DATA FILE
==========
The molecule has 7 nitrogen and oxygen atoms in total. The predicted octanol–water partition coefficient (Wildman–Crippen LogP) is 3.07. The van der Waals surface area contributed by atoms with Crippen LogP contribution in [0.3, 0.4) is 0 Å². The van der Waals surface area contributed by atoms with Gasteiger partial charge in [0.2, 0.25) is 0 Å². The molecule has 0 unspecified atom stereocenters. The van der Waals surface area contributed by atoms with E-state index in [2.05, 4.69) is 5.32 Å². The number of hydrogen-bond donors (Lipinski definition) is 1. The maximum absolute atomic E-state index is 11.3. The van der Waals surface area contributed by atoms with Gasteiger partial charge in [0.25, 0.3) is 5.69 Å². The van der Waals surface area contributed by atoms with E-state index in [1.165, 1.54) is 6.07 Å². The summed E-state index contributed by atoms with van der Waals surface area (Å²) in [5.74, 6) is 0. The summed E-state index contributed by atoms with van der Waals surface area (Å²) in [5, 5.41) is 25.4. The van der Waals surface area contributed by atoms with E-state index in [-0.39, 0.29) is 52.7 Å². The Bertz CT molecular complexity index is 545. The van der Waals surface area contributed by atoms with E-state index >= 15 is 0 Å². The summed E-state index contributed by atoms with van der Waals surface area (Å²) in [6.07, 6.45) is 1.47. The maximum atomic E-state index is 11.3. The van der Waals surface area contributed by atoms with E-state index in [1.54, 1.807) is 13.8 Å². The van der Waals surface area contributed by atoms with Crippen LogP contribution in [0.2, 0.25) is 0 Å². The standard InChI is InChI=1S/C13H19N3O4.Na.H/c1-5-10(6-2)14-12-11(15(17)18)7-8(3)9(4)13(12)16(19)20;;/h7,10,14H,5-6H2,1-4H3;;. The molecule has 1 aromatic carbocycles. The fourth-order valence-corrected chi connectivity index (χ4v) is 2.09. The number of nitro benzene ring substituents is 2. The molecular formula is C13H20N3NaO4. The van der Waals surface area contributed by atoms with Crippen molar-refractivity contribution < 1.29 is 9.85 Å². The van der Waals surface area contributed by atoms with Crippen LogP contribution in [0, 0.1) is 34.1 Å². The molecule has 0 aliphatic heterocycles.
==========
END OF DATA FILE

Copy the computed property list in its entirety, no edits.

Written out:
The molecule has 7 nitrogen and oxygen atoms in total. The predicted octanol–water partition coefficient (Wildman–Crippen LogP) is 3.07. The van der Waals surface area contributed by atoms with Crippen LogP contribution in [0.3, 0.4) is 0 Å². The van der Waals surface area contributed by atoms with Gasteiger partial charge in [0.2, 0.25) is 0 Å². The molecule has 0 unspecified atom stereocenters. The van der Waals surface area contributed by atoms with E-state index in [2.05, 4.69) is 5.32 Å². The number of hydrogen-bond donors (Lipinski definition) is 1. The maximum absolute atomic E-state index is 11.3. The van der Waals surface area contributed by atoms with Gasteiger partial charge in [0.25, 0.3) is 5.69 Å². The van der Waals surface area contributed by atoms with E-state index in [1.165, 1.54) is 6.07 Å². The summed E-state index contributed by atoms with van der Waals surface area (Å²) in [5.74, 6) is 0. The summed E-state index contributed by atoms with van der Waals surface area (Å²) in [5, 5.41) is 25.4. The van der Waals surface area contributed by atoms with E-state index in [-0.39, 0.29) is 52.7 Å². The Bertz CT molecular complexity index is 545. The van der Waals surface area contributed by atoms with E-state index >= 15 is 0 Å². The summed E-state index contributed by atoms with van der Waals surface area (Å²) in [6.07, 6.45) is 1.47. The maximum atomic E-state index is 11.3. The van der Waals surface area contributed by atoms with E-state index in [1.54, 1.807) is 13.8 Å². The van der Waals surface area contributed by atoms with Crippen LogP contribution in [0.2, 0.25) is 0 Å². The standard InChI is InChI=1S/C13H19N3O4.Na.H/c1-5-10(6-2)14-12-11(15(17)18)7-8(3)9(4)13(12)16(19)20;;/h7,10,14H,5-6H2,1-4H3;;. The molecule has 1 aromatic carbocycles. The fourth-order valence-corrected chi connectivity index (χ4v) is 2.09. The number of nitro benzene ring substituents is 2. The molecular formula is C13H20N3NaO4. The van der Waals surface area contributed by atoms with Crippen molar-refractivity contribution < 1.29 is 9.85 Å². The van der Waals surface area contributed by atoms with Crippen LogP contribution in [0, 0.1) is 34.1 Å². The molecule has 0 aliphatic heterocycles.